Let me tell you the story of Icarus.
Icarus is a character from the Greek mythology. He is the son of Daedalus.
Who he was is not really relevant. What is relevant is that this Daedalus person and his son Icarus had been put in prison by King Minos.
So. Daedalus and Icarus were imprisoned. As was the custom in those days, he was serving his sentence in a horrendous labyrinth (So a dungeon wasn’t handy, ok?). The said labyrinth had been made to keep a monster, called Minotaur, occupied and render ineffective.
The monster Minotaur was the product of one of the King’s mistress’s affairs with a bull!
Daedalus and Icarus managed to come out of the labyrinth which opened on the side of a cliff. The only way they could run away together way if they flew away together… if you get my drift. So Daedalus made wings for himself and his son out of feathers and wax.
Before flying, Daedalus prudently warned Icarus to be careful and fly neither too close to the sun nor too close to the sea. As the sun would melt the wax and the feathers would disperse… and the sea would wet the feathers and make them water-logged and heavy.
Icarus dutifully agreed and flew off. So did Daedalus.
The flight gave Icarus such joy… such a feeling of freedom… that he soared higher and higher. Then he remembered the warning. But the experience he was enjoying was so sublime and exhilarating that he was tempted to go higher. He began to feel the heat of the sun. He knew that if he disregards his father’s warning, he’ll lose his life. But the pull of freedom was too strong. He just wanted to give himself the chance to reach the highest he could. He didn’t care if he lost his life and went higher. He saw his feathers falling off till he was left only flapping his arms. Then he began falling off the sky and crashed into the sea. He was DEAD.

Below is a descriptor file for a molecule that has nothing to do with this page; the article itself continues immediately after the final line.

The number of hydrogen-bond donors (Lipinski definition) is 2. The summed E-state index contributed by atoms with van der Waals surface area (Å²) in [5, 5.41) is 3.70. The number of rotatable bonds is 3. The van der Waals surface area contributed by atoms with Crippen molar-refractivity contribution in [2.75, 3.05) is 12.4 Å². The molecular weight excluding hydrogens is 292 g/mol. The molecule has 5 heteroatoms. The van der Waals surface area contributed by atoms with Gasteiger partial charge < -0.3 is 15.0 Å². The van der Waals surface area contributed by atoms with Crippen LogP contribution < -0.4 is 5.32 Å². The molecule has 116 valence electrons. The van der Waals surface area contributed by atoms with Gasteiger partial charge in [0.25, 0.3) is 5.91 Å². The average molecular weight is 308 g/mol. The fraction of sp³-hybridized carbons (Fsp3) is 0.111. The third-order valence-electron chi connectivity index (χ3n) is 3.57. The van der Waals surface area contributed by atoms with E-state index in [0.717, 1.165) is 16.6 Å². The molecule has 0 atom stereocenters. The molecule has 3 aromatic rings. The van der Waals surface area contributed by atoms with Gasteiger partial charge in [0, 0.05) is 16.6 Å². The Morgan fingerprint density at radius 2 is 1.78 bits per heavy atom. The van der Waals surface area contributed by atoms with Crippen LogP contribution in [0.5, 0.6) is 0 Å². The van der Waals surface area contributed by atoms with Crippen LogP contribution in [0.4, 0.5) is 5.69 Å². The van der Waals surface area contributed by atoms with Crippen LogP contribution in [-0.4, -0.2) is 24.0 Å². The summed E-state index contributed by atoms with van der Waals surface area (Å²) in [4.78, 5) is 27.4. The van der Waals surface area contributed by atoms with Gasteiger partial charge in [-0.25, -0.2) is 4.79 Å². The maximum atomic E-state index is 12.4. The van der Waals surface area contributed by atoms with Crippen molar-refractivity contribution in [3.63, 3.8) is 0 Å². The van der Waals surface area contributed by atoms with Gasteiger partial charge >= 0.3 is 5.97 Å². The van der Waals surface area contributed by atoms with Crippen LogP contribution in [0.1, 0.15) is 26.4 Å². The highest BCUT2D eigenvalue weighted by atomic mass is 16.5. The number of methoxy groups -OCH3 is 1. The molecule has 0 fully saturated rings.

The story of Icarus is a tragic story. But that is not how I choose to see it.
Yes, it ends with the death of the hero and so it is a tragic story. But I’m telling you this story, Icarus became a hero, because he dared- and died.If he had been safe- and alive- there would have been no story to tell. Icarus wouldn’t have become my icon nor a source of inspiration for many over time.
What gives the story a joyous interpretation in my eyes is that Icarus did what he wanted to do. Instead of living a life bound by limitation, he chose to break-through the limitation. He allowed himself to feel the joy of total abandon, to reach the heights he had the potential to reach. He did not come back to earth with the regret of having betrayed his spirit. He did not come back with a WHAT IF to plague and taunt him for the rest of his living days. He allowed his spirit to soar, knowing that a fettered spirit is doomed to frustration. And frustration is not the goal of life. The goal of life is breaking through limitations, using all your potential and achieving your heart’s desire.
Death? Yes… each one of us will die. But what kind of death will it be? Will it be a death dominated by life, by a vibrant, fearless life? Or will it be a life dominated by a living death? Will it be a life where we die a little everyday, by restricting ourselves, by denying ourselves the freedom of achievement?Will it be a life which will end with its music still unheard?
Such a life, in which we don’t permit any joy, is a life dominated by the death.